SharonG/FL


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RE: �Tips for making things work when they don't quite want to?

I totally agree with all the hints. One other thing that I have found is when sewing long strips together, is that the fabric on the bottom gets away from me. So now when I press I make sure that I am looking at the bottom fabric so that I will see any problem areas while it is easy to fix.
Marge


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RE: �Tips for making things work when they don't quite want to?

Here's my suggestion: Phewwey with that 1/4" seam allowance!!

There are definite times when that 1/4" is important, like in a block swap or BOM exchange...Then all the blocks must end up roughly the same size.

But when you're doing all the work yourself on a quilt, worry more about a CONSISTENT seam allowance, even if it's slightly larger. Ultimately, consistency makes for a more accurate block/quilt than does a 1/4".

Just my .02...


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RE: �Tips for making things work when they don't quite want to?

When I got a machine with the 1/4" foot, it made a huge difference. I also try to keep my grain of fabric going the same way when possible - when I first started quilting, I did not pay that much attention to the grain. I also love my Fiskars rotary cutter ruler.
Karlene


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RE: �Tips for making things work when they don't quite want to?

Mary Ellen Hopkins says"the seams don't have to be 1/4 of an inch,as long as they are all the same"!! I do as the other poster does,lay down layers of painters tape and line up with that.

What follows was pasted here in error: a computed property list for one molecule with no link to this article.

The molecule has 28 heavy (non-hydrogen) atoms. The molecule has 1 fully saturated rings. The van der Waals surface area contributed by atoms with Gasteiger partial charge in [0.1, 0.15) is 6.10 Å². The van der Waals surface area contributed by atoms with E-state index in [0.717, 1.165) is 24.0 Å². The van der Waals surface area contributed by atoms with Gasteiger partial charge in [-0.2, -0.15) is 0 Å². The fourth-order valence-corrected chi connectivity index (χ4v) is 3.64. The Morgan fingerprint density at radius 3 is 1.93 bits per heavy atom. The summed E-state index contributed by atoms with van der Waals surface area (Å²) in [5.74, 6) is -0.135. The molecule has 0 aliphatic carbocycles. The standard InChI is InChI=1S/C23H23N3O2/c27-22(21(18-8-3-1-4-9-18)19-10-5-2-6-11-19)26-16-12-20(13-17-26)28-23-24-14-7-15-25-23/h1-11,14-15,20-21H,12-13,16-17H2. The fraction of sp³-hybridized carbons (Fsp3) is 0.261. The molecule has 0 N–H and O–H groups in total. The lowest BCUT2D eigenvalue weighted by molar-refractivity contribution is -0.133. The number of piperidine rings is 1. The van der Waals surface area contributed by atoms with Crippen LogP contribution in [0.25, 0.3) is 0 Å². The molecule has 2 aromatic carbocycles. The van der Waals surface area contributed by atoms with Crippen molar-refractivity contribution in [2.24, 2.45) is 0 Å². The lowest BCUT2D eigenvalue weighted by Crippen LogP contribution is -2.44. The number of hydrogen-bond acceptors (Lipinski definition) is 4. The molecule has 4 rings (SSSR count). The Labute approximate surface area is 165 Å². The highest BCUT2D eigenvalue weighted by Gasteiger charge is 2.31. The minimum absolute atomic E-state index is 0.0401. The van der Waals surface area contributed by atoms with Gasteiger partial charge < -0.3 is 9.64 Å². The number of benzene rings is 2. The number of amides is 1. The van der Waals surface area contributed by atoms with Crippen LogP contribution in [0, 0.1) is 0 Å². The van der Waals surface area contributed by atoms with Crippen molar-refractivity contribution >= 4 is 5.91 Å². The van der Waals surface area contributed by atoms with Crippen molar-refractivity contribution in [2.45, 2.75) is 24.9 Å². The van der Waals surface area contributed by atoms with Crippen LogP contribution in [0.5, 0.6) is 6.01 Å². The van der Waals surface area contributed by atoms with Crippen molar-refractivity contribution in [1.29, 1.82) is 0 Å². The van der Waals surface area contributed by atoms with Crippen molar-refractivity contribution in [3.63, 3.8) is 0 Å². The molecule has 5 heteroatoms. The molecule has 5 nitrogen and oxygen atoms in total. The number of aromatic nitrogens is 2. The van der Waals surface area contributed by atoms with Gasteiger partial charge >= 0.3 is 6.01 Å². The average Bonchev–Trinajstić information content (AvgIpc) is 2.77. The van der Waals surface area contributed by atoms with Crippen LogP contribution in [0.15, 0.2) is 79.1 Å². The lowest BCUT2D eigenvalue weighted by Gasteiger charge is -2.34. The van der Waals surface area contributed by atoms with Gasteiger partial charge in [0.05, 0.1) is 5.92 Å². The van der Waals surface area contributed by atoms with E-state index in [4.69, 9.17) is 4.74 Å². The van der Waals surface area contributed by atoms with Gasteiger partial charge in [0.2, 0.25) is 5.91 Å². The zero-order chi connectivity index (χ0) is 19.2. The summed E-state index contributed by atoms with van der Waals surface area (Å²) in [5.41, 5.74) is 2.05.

Kathi


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RE: �Tips for making things work when they don't quite want to?

When putting 2 blocks together, then sew twice on the diagonal to make HSTs. I eyeball 2-3 threads toward the center & mark/cut there. The extra threads gives me a bit of wiggle room before squaring up.


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RE: �Tips for making things work when they don't quite want to?

I used to be of the consistent-not-quarters camp but I found that it really does make a difference when you get away from squares and move onto more complicated blocks that have things like diamonds and several components to the finished block. Like this one for example:

A closer look at the Blackford's Beauty block

There were just too many elements relating to one another to fit them all together without precision.

I've also tried cutting slightly large and trimming at each stage, but that got old and, since patterns don't always tell you the dimension of each partial unit, I was always doing a lot of math to do my squaring up. Eleanore Burns is great about furnishing that info. But not too many others I can think of.

So I've had to learn, like toolgranny, how to boss them around a bit. ;>


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RE: �Tips for making things work when they don't quite want to?

There used to be a sewing show on Cdn. tv many years ago and the one thing I remember specifically from that was her use of the rule "Precision, Precision, Precision", which applied both to cutting and sewing. I think it fits particularly well in quilting. So if we cut "precisely' all pieces for a block and sew "precisely", it should work out perfectly.


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RE: �Tips for making things work when they don't quite want to?

Lots of good information.
Although I strive to keep a 1/4", the seam ripper still rules. I do a lot of measuring, checking blocks and allowances often. When 2 blocks are a bit off I try and adjust the squares so there is one side that is "true" leaving an uneven edge that will have a square with a narrower seam. I do feel the sq. should come out close to the true measure if things are to work.
I believe in pinning tricky points, doesn't always work but helps. I don't think the seam it self is as critical as keeping the sqs. the correct measurment. I would like the back always to be "pretty" but it is the front that generally means the most. Jayne